The mass murder in Paris was not a random unforeseen event but a consequence of a network of violent, structurally unjust relationships that can be traced back to the creation of the political geography of the Middle East by European colonial powers in the first half of the twentieth century.

The boundaries of the modern states of Iraq, Kuwait, Syria, Lebanon, Jordan and Palestine were agreed in secret by the French and the British with the assent of Russia on 9thMay 1916 in the Sykes-Picot Agreement. The purpose of the political boundaries was not to nurture the creation of democratic, liberal, equalitarian societies but to further the interests of the colonial powers. In other words the November 2015 mass murder in Paris has an historical context, inclusive of the two Gulf Wars, France's arms trade, which was worth €6.87 billion in 2013, and its bombing campaign against Islamic State positions in Syria which began on the 27th September 2015. In all probability the guns used by Islamic State were obtained from Saudi Arabia who purchased them from France. (Marie O'Halloran, The Irish Times, 18 November 2015) History and contemporary politics do not exonerate mass murderers whose ideological / psychological disposition is rooted in a narcissistic, fantasist, nihilist disposition, which is as much a part of human nature as love and compassion.

In spite of the recent commemorations across Europe at the foot of war memorials, the wearing of red poppies and the solemn recitation of words to the affect 'we will never forget' most people - if one takes as reasonably accurate the media's account of the views of politicians and the public - forget the causes of war. The dynamic of human relationships, as articulated by Dr Martin Luther King (1929-1968) is rarely used by governments as a guide to policy. King said:

"The ultimate weakness of violence is that it is a descending spiral begetting the very thing it seeks to destroy, instead of diminishing evil, it multiplies it. Through violence you may murder the liar, but you cannot murder the lie, nor establish the truth. Through violence you may murder the hater, but you do not murder hate. In fact, violence merely increases hate". Where Do We Go From Here: Chaos or Community, (1967), p. 67

The response of the French government to the mass murder in Paris was to bomb Raqqah, Syria, which has a population of half a million people. The response of the British government was to seek the consent of parliament to do the same. This resort to violence leads to "a descending spiral begetting the very thing it seeks to destroy". Or as the anthropologist Rene Girard put it: "Violence is like a raging fire that feeds on the very objects intended to smother its flames." Echoing this Gary Younge in The Guardian, 19 November 2015, writes in reference to the atrocity in Paris "the murder and humiliation of innocent people abroad at the hands of western forces is partly what has brought us to this point." It is unlikely that we will ever learn of the deaths of innocent people in Raqqah caused by French, American and Russian bombs.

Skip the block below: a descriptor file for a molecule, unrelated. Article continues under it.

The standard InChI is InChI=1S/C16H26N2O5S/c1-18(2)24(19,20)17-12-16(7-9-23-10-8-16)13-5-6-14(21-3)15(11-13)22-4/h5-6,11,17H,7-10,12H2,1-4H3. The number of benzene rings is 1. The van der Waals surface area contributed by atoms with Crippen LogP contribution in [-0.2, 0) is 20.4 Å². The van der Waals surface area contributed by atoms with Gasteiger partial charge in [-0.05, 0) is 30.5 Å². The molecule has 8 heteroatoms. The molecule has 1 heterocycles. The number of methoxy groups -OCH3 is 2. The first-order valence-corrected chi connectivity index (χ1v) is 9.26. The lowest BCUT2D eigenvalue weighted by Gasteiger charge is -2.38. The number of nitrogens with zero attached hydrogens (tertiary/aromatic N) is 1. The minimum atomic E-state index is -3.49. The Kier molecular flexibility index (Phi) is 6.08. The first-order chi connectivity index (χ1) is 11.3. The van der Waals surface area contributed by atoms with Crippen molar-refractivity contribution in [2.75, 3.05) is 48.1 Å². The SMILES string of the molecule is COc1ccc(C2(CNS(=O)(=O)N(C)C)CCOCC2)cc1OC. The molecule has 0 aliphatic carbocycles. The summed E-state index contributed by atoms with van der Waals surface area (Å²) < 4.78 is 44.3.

With regard to the Climate Change Conference the level of response by almost all governments to the need to significantly and speedily reduce the emission of global warming gases is grossly inadequate. This reflects a harmful attachment to a way of life that is ecologically and socially unsustainable, fostering social and political unrest which can so easily morph into wars. The war in Syria, which has displaced 7.5 people and caused as many violent deaths as people killed by the two nuclear bombs dropped on Japan in the Second World War has its roots in the civil unrest caused by the prolonged drought of 2007- 2010, which may be linked to climate change. (The Observer, 15 November 2015)

In order to have an in-depth and holistic understanding of the world, necessary to effectively address our collective problems, we need to clean our mental lens of preconceived ideas as well as not succumb to the blindness of tribal loyalty. Our public socialization agencies should support an educational approach predicated on critical reflection, the use of evidence, making connections, compassion, nonviolence and respect for and identity with the Nature of which we are an intrinsic part.

Brian Keenan interviewed by Robert Fisk for an article on the mass murder in Paris is quoted as follows. "It is a global dimension, we all have to take some responsibility for this." (The Belfast Telegraph, 17 November 2015) Whether we are aware of it or not we are not passive bystanders in history, we are history makers, we are not outside the arena but inside it. This means behaving as if we are powerless is to support the status quo. If we don't want our tax money to be used to bomb Syria or renew Trident, and don't want the Irish government to allow Shannon Airport to be used in support of U. S. wars we should say so. If we want governments to take radical action in developing a carbon-neutral economy we also need to make our views known. This is what democracy and universal kinship is about.

Copyright INNATE 2021